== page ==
A CANDIDATE for the WikiLeaks Party has said that if Julian Assange were to be found guilty of rape it would have no bearing on the political organisation and was the leader’s “own business”, claiming that the assault allegations were part of an elaborate conspiracy involving the American government.
Dr Alison Broinowski, a former diplomat with the Department of Foreign Affairs and Trade, was announced as a Senate candidate for the WikiLeaks Party in New South Wales at the upcoming federal election. She discussed the legal difficulties facing Mr Assange, her party leader, in a discussion with news.com.au shortly after the announcement of her candidacy.
Dr Broinowksi said: “Being guilty of aggravated rape has nothing to do with our party. His private life is his own business. If the Swedish courts have a problem why don’t they charge him? Why are they delaying? If it’s as serious as they say why don’t they charge him with something? I don’t have the answer to that.”
Mr Assange surrended himself to police in the United Kingdom in December 2010 after Swedish police issued a warrant for his arrest on suspicion of rape, sexual molestation and illegal coercion. He served ten days in a Wandsworth prison before being released on bail, later seeking asylum at the Ecuadorean embassy in London to avoid extradition to Sweden.
Mr Assange claims that the case against him in Sweden has been designed as a “holding case” that is being used to remand him in custody while American authorities prepared to issue an indictment regarding his release of classified military cables through the WikiLeaks website. If extradited from Sweden to the United States of America, Mr Assange could face the death penalty under the Espionage Act of 1917.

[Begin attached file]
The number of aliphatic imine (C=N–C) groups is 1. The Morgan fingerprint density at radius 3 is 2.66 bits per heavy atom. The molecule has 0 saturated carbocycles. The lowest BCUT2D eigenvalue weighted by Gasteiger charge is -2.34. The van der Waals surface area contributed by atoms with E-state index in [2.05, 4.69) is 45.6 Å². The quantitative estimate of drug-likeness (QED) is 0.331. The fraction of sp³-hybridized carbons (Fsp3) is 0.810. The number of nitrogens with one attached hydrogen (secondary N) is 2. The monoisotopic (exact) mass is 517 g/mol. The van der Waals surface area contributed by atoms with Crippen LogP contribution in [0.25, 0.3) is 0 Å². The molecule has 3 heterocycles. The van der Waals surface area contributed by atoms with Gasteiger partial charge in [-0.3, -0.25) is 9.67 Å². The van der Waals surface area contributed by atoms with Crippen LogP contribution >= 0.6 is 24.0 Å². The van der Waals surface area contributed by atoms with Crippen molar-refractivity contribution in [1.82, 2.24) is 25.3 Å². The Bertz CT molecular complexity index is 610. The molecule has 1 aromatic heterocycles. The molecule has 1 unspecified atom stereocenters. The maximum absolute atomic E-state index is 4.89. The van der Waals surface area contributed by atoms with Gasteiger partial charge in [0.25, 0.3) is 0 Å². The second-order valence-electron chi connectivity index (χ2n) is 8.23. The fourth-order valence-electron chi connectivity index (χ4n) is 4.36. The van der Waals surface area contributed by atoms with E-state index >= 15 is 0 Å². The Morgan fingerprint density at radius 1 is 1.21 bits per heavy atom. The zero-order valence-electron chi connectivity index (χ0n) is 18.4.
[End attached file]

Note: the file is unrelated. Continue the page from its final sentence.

Dr Broinowski served with the Department of Foreign Affairs between 1974 and 1994, during which time she acted as Regional Director in Melbourne and director of the department’s Japan section. She currently works as an academic and journalist, with a particular focus on Australia’s role within the Asian region.
Dr Broinowski, 72, also denied claims made by former WikiLeaks employee James Ball that Mr Assange had attempted to use the organisation’s funding to finance his legal defence, suggesting that Mr Ball was jealous of his employer’s high-profile and success as an international whistle-blower.
Dr Broinowski said: “Typically bright young men with quite a lot of self-regard, don’t necessarily take kindly to one person getting the prominence of media attention they want that for themselves.”
Mr Assange revealed the seven candidates that would contest seats for the WikiLeaks Party in an announcement made via Skype from the Ecuadorean embassy. The WikiLeaks founder will be one of three candidates running for a Senate seat in Victoria, despite the fact that he would be required to abandon his diplomatic sanctuary in order to take up his position if elected.